How cool would it be to be able to gift a child you love the joy of reading knowing it would also translate into books for children who aren’t quite as fortunate as yours.
The READ educational trust gives you that opportunity by giving 100% of the profit from purchases at their ONLINE STORE towards promoting literacy where it’s needed most, in disadvantaged communities countrywide.
Gifts that keep giving
Gifts available through READ includes things like literature-inspired t-shirts and mugs, Read Aloud Magic Box sets targeted at ages 4-7, 5-8 and 6-9 and games.
This time around we opted for the Red Reading Boxes which are affordable box sets crammed with hands-on activities, posters, and attractively illustrated stories set to appeal to kids from Grade 4 through to high school.
What’s in the box
The Boxes have different themes such as the ‘Finding Facts’ box where you will find a ‘Finding Facts Magazine’ – a place to find out about our ancestors, our family, our country, and our culture. The ‘Superhero Journal’ is a journey of self-discovery, and ‘Everyday Heroes’ is a book filled with stories about children similar to the readers. The ‘Finding Facts Cut-Outs’ book contains instructions for all the games in the box, as well as fun cut-outs. Games include a ‘Flags of Africa’ game, ‘Word Power Playing Cards’, and more, in the shape of stationery and extras.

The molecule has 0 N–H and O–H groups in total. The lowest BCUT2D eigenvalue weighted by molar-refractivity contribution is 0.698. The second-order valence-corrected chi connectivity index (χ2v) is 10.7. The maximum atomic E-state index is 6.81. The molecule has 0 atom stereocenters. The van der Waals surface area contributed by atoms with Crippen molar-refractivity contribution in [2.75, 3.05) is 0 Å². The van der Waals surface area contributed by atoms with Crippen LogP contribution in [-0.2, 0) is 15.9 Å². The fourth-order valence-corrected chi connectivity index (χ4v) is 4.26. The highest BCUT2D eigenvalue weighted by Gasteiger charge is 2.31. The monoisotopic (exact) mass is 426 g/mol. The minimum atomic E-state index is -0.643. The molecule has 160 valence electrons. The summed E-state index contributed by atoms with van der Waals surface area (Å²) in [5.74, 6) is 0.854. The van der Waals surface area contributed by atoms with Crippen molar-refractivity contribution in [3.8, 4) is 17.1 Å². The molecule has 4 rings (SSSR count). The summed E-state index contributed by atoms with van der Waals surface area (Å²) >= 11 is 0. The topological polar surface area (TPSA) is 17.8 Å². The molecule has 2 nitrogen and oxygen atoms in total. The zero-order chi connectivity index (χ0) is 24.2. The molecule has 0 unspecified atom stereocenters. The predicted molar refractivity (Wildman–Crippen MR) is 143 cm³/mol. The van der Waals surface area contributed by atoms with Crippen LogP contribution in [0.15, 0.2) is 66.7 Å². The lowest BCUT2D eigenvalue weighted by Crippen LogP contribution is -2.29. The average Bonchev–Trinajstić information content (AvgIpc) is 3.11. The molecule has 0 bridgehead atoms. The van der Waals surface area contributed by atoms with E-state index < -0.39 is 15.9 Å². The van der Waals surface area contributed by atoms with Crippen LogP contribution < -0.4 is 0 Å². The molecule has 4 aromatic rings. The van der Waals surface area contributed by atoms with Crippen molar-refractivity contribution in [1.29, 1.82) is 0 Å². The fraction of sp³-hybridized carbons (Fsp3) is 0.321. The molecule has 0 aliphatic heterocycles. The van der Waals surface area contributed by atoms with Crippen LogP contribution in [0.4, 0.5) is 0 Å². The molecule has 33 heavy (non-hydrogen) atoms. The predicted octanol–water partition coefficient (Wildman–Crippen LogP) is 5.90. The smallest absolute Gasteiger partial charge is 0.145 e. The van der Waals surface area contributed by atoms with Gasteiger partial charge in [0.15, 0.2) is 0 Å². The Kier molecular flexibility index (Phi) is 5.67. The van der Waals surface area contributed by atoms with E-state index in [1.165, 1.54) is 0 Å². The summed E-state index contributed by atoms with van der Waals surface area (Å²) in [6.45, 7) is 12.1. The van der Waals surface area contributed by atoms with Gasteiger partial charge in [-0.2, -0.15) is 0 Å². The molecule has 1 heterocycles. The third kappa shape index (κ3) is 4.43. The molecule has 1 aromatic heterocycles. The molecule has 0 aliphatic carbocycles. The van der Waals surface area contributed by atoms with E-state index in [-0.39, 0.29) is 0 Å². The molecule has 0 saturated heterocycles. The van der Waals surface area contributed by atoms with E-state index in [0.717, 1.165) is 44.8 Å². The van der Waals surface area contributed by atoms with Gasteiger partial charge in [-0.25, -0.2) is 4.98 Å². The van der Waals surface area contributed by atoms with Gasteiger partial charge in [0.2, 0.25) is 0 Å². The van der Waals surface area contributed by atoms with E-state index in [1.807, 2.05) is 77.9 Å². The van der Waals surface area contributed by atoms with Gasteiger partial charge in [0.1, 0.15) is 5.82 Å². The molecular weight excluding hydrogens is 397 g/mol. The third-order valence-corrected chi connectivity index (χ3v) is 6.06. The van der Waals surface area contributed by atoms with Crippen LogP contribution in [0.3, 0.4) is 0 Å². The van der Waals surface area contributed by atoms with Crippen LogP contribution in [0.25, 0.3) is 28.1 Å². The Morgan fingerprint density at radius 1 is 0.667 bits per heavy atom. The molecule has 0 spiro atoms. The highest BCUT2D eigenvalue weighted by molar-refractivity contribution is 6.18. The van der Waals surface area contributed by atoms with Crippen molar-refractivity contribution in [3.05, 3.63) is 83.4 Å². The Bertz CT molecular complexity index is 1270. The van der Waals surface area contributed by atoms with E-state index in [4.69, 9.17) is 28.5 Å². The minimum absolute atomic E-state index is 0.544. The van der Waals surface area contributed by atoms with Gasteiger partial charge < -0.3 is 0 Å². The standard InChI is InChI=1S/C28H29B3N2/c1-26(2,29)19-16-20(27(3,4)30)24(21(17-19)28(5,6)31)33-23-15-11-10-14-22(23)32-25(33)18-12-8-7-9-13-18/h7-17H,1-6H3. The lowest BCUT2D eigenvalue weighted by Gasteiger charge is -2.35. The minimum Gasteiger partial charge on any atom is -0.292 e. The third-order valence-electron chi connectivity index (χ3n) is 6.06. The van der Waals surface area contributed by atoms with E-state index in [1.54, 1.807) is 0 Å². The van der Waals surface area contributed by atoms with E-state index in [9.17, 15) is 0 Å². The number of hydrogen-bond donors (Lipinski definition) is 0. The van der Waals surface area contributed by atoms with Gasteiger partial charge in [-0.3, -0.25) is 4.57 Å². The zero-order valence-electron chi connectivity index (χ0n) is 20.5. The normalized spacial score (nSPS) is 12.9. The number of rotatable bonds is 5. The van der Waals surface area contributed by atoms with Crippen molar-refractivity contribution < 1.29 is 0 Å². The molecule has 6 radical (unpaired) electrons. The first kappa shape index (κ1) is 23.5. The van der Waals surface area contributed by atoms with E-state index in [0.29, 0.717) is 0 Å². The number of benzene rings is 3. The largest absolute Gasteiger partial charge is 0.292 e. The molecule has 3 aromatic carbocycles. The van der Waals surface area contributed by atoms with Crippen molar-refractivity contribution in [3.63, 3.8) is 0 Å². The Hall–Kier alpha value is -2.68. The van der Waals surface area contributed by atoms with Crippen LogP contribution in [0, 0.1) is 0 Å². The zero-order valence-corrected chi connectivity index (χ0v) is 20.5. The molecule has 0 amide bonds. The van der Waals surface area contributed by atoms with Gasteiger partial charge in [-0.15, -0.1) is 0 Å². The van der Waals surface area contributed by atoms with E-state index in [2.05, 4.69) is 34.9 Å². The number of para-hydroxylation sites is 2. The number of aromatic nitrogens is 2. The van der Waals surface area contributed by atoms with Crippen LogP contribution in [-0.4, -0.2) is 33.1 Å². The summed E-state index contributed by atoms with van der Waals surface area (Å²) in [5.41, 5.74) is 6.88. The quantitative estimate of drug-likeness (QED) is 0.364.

At R255 it is total value for money and makes a great Birthday gift
How we like the box
Although Aidan is only 7 and in grade one, he can read pretty well and is able to interact with these box sets with just the teeniest bit of help from me.
I’ve been obsessed with reading and writing, since well, I could read and write. I always dreamt that my child would also be submerged in the joy of reading but you know, nature VS nurture. I found that although he has been surrounded by books since birth, he finds a lot of books pretty boring. In fact, we only realised he could read fluently earlier this year when he was laughing at meme’s on the internet and could ask google questions pretty easily. He also finished the terms class reading on day one and prompted the teacher to send home some more “challenging material” which he finished reading on the car ride home.
But give him a storybook and he calls it boring by page two. He is also not one for “whimsy” and gets annoyed by fairytales. Aidan’s relationship with reading it pretty much: “cool now I know what the instructions on the Xbox game mean”. I found these boxes turned reading into “more of his thing” , you know games and research and investigation.
(Check out his review of the boxes on Instagram)
I honestly think these boxes are really cute and Aidan’s 9-year-old cousin is getting one for her birthday for sure.